In the School of Business Administration, a student is permitted to enroll in upper-division business courses when he or she has earned 60 credit units, attended the School of Business Administration Orientation and successfully completed MATH 130 or 150 with a grade of C– or better. The one exception to taking upper-division business classes is Fundamentals of Marketing, in which a student may enroll with 45 credit units presuming all other requirements are met.
Students reach sophomore standing after satisfactory completion of 30 units. Junior class and upper-division standing are reached upon completion of 60 units. For senior class standing, 90 units must be completed.
Students are expected to complete the preponderance of their baccalaureate work at the university, especially in their junior and senior years. Leaves of absence for foreign study or transfer of courses to USD from other universities are permitted to meet legitimate educational goals of students prior to their senior year.
To satisfy the requirements for a degree, students must earn a minimum of the final 30 semester units of credit at USD. This residence requirement may be partially waived. Waiver is at the discretion of the student's dean. Waiver is possible only if the preponderance of academic work has been at USD and if there are valid educational reasons.
Transfer of Credit
Academic courses from other accredited institutions are normally transferable if the grades are C– or better, and if the institution from which the grades were received is USD-approved. However, students should note that USD has full discretion concerning which credits are applicable to its curricula and are therefore transferable. In addition to transcripts, students may need to provide documentation of courses taken. All courses transferred to USD are transferred for unit credit only and are not calculated into the GPA.
A course will not be accepted if it duplicates work (that is, repeats essentially the same content) taken at USD, except in cases where a grade of D or F was received in the USD course.
Students also should be aware that the core curriculum requirement in human values may be affected by the number of credits transferred at entry to USD. For example, a student entering USD at junior standing (60-90 units) needs only two theology and religious studies classes after entrance. A student entering at 90 credits or over need take one (upper-division) theology and religious studies class and one (upper-division) philosophy ethics course after entrance.
Students of the university who wish to take courses at other institutions should obtain advance written approval on a Petition to Transfer Credit form, which can be found online at www.sandiego.edu/registrar. The student will get the signature of their advisor, the department chair in the comparable department in which the course is being taken, and the dean if they expect such courses to be accepted in fulfillment of degree requirements at USD. Coursework taken at another university after a student leaves USD is not posted to the official transcript unless the student is readmitted to the university.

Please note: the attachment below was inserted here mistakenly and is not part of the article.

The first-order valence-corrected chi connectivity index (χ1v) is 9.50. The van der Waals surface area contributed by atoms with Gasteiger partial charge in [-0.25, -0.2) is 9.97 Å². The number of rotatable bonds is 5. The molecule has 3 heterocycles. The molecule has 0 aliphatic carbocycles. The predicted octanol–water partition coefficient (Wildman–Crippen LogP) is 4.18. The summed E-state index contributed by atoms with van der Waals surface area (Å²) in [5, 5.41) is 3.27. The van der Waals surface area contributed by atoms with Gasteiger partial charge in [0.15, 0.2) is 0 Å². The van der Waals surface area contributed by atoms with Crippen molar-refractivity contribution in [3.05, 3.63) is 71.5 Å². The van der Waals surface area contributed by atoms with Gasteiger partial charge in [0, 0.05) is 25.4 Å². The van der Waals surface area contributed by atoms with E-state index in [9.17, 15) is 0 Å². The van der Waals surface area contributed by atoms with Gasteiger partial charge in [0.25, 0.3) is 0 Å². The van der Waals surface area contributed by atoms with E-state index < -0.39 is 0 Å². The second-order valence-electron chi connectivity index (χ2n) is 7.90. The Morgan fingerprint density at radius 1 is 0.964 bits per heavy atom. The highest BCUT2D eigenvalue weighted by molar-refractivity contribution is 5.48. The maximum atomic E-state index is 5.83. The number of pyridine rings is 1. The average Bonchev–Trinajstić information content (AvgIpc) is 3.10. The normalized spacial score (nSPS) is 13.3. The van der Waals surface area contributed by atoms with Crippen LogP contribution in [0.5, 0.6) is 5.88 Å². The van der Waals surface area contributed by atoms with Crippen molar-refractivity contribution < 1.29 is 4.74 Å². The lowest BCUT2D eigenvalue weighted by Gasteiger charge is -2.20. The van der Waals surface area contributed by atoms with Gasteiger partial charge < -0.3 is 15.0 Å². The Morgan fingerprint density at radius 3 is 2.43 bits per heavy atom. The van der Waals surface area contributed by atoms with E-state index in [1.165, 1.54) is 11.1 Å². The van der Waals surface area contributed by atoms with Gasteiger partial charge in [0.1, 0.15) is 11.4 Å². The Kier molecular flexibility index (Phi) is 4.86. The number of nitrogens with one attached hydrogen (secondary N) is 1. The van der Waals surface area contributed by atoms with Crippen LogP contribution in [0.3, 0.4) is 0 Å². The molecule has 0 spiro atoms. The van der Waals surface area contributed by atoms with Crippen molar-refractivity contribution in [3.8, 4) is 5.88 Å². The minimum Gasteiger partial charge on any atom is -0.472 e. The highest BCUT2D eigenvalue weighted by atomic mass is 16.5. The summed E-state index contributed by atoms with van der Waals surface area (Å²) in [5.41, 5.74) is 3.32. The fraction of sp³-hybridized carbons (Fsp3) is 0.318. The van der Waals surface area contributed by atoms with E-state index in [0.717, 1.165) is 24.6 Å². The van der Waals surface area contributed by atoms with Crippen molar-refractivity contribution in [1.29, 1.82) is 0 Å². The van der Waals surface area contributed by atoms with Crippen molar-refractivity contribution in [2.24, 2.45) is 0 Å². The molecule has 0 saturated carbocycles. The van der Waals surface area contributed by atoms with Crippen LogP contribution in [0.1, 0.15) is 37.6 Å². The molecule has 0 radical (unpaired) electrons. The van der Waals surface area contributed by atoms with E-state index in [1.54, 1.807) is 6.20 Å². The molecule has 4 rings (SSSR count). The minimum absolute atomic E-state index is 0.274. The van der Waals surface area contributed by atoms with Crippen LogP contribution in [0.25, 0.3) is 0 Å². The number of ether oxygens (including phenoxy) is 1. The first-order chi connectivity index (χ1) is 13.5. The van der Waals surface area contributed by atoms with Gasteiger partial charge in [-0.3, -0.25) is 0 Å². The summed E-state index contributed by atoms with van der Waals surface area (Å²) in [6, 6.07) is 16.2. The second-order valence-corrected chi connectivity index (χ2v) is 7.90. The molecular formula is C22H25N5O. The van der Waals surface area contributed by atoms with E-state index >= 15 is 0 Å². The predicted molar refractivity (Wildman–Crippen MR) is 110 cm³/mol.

Policy for International Studies Abroad
The University of San Diego recognizes full academic credit toward an undergraduate degree fro students choosing to participate in an international experience when the chosen program is directly affiliated with USD and approved by the International Studies Abroad Committee. Students who wish to take courses in unaffiliated international programs and receive academic credit must obtain advance written approval, for sound academic reasons, at the discretion of their Academic Dean in concert with the Office of International Affairs. USD transfer of credit policies will apply for any such approved course. No academic credit will be transferred without advance written approval as described above. This policy applies to all programs: short-term, semester-long, and year-long programs.
Any student may request official transcripts of his or her academic work. A fee of $5 is charged for each transcript. Applications for official transcripts should be made in writing to Student Financial Services in the Hughes Administration Center. Unofficial transcript requests may be made in person or by writing directly to the One Stop office at USD.
The Degree Audit (DARS)
The degree audit is a computerized version, or "road map," of courses or requirements that a student has fulfilled and a listing of those yet to be accomplished. The degree audit will aid both student and advisor in keeping track of the student's progress at USD semester by semester and can be accessed on the one stop tab at my.sandiego.edu.
Course Numbering System
Courses offered by the university are listed in alphabetical order by discipline within each school or college.
Course numbers are three digits in the following ranges:
100-199 Lower-division courses
200-299 Lower-division courses
300-399 Upper-division courses
400-499 Upper-division courses
500-599 Graduate/master's/law courses
600-699 Doctoral/law courses
Course types are indicated by the following characters:
C Community service-learning
Some courses without this letter designation may still carry credit for lab, writing, diversity, etc. at the section level. Check the course notes contained in the schedule of classes for more information.
The semester in which a course is offered is indicated in parentheses at the end of the course description.
The numbers in parentheses after the title of the course indicate the number of semester units.